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A popular view of minimum wage increases is that they “spiral up.” In other words, when the minimum wage is raised from say \$5.15 per hour to \$7.25 per hour, employers will increase the wages of low-wage workers, which will then subsequently force the wages of other workers up and wha-la … everyone is richer (except owners, investors, customers and all of those people priced out of a job).

But think about how a minimum wage increase would affect you if you were running a business. Perhaps the way to think about it is to line up current and prospective workers in order of how much value they create for your firm on an hourly basis. Imagine 10 workers and worker A produces \$10 per hour worth of valuable things, worker B produces \$9 and so on until worker J who can only produce \$1 worth of valuable things for you.

If the minimum wage is \$5.15, you at best will hire workers A, B, C, D and E paying each what they are worth to your firm. Thus worker A is paid \$10, while worker B is paid \$9, C is paid \$8, D is paid \$7 and E is paid \$6. You’d like to pay each worker less, but if you do so, your competitors would be able to hire them away at better wages and make profits.

What do you do if the minimum wage is raised to \$7.25 per hour? Do you simply raise the wages of worker E by \$1.25 and worker D by \$0.25? And if you do that, wouldn’t that be unfair to worker D who used to make more than E, but now makes the same? So would you respond by raising worker D’s wage to \$8.25, and then C to \$9.25 and so on, to maintain the “fairness” in your wage scale? It seems silly to be even asking the question doesn’t it? What you would likely do in the case of a mandated wage increase is to relieve workers E and D from duty (or otherwise reduce the costs of having them by \$1.25 for E and \$0.25 for D). Why? Because E and D cannot produce \$7.25 worth of stuff for you.

I am not playing any fancy games here. If you don’t believe that this is how employers respond to mandated wage increases you would have to explain what forces would systematically keep wages below productivity. Because then and only then could firms sustain wage increases and maintain profitability. However, that is not the point I’d like to make. Suppose you do believe that low-skilled workers are active in markets for their services that are not uber-competitive, and that there is a reason to think that their wages are lower than the value of what they produce for firms (that still may be the proper outcome, as we would need to have a very long discussion on risk, the structure of production and interest/discount rates to get into an academic analysis of this), it cannot follow that all workers are systematically underpaid. That would produce such an enormous profit opportunity for other greedy employers that it is silly to even suggest it.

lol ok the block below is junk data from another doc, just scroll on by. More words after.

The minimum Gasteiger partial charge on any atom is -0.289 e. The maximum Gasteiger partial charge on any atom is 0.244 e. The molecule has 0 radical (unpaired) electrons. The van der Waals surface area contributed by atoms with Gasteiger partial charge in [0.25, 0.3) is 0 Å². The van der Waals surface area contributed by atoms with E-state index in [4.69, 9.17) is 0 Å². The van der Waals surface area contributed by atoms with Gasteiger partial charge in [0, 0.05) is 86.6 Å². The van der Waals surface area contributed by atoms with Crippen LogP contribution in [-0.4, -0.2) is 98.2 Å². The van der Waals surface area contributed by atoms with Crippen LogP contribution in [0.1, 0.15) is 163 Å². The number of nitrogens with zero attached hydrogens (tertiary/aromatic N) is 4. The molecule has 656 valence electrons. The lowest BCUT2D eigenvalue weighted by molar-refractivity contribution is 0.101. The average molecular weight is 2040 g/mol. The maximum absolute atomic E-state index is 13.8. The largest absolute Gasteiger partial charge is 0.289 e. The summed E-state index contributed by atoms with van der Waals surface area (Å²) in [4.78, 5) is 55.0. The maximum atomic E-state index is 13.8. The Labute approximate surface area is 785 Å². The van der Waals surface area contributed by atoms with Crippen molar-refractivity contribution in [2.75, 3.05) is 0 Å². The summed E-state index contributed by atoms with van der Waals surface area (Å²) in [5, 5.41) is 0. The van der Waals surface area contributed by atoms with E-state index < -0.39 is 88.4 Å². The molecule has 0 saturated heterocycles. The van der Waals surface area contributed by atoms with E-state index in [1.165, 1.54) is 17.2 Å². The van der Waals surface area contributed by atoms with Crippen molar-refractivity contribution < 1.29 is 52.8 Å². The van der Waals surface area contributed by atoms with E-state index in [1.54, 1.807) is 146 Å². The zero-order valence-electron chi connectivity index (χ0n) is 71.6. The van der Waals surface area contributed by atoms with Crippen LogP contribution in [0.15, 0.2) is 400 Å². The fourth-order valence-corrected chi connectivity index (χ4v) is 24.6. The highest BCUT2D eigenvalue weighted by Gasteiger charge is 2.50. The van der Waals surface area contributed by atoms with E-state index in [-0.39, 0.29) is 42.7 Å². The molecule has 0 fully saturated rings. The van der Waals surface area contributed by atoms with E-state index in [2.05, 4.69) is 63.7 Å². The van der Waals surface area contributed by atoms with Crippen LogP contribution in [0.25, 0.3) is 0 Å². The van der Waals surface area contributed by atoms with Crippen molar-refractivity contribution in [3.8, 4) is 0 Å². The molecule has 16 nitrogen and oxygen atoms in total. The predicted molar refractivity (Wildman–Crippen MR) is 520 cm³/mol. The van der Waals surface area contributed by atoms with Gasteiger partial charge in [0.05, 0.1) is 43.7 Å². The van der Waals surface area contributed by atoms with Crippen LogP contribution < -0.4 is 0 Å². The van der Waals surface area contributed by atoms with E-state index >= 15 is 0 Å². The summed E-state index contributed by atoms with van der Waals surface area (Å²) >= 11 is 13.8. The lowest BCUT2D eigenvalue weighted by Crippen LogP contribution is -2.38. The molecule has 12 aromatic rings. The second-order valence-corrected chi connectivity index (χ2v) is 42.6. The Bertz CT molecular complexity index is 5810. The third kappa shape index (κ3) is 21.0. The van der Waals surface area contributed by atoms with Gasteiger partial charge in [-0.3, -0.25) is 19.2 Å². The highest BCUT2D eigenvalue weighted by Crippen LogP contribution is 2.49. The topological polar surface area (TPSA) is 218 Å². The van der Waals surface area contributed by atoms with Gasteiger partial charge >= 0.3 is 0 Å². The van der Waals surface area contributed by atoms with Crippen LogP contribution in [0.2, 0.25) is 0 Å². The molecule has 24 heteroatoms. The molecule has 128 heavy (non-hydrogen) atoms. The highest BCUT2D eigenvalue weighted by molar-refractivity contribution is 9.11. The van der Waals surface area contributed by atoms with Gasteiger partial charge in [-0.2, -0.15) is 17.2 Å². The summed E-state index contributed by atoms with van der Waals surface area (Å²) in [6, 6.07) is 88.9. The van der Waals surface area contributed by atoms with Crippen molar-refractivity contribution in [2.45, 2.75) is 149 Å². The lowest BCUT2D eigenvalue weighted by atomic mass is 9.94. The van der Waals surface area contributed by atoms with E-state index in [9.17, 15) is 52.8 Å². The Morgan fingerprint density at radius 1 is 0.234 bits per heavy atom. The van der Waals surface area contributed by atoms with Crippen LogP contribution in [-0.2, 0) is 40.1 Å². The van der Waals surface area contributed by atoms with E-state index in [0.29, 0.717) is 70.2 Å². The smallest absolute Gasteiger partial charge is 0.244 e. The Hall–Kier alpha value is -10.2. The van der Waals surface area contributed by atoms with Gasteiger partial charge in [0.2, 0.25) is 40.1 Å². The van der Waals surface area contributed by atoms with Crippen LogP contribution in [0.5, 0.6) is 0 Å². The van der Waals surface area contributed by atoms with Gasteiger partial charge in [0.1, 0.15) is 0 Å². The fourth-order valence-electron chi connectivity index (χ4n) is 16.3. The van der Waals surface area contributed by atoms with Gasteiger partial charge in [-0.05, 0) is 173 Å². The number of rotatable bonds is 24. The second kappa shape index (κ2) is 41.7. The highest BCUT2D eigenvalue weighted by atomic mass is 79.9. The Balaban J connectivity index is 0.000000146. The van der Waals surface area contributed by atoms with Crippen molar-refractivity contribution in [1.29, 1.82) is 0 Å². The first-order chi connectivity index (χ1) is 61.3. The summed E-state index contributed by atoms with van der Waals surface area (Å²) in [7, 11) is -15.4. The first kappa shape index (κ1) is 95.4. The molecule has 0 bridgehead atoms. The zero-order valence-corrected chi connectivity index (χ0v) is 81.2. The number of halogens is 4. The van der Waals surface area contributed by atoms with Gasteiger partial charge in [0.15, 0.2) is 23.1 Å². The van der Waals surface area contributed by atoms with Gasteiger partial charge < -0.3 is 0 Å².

Thus, if at some point in the wage distribution workers are being paid their productivity, but at lower points in the wage distribution workers are not – then how can mandated wage increases at the lower end ultimately “spiral up?” They can’t … and some evidence for this is that the share of labor and the share of capital in national income has remained remarkably constant for the past 60 or so years. If mandates could alter the distribution of income in any way, then we should have observed times of better worker “treatment” by government to correspond to increasing labor shares and times like the radical free market 1980s through today to see labor’s share falling. But we do not see that.

The point is, mandated wage increases are like a pair of loppers, not the ladders that their promoters so often pronounce.

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### 2 Responses to “Loppers Not Ladders”

1. Michael says:

People tend to forget that capital can substitute for some labor. My case in point is when I go to the grocery store, I see four self-checkout aisles that are ran by one person, no bagger. In my youth, each register would have required at least one person at the register and potentially another one bagging. They also had someone load it in our car, too!

2. Harry says:

Yep, Michael.

I am sure Wintercow and Michael have driven in the country and have seen big round bales of hay, or even bigger rectangular bales. Today, you never see teenagers manhandling smaller bales of hay.

I’m not saying this is not progress. After all, you never see anyone with rakes and pitchforks loading hay onto a horse-drawn wagon. Thank goodness for the internal combustion engine, the steel-roofed pole barn, and the New Holland round baler. No social security or any other payroll taxes, not to mention workmens’ comp, involved there.

I am waiting for the next Tax Equalization and Fairness Act for Persecuted Teenagers to be passed, wherein the kid who mows your lawn will fall under the dominion of the state. I believe the present law exempts employers who give these teenagers money from having to pay a fully-loaded \$7.25, which of course net out to be a bad deal for the homeowner and the kid, but would be a good deal for the government, which really needs the cash. That is, unless you mow your own lawn and do not have to pay taxes on imputed income, which, if you manage a hedge fund, you might.

A great metaphor, Wintercow.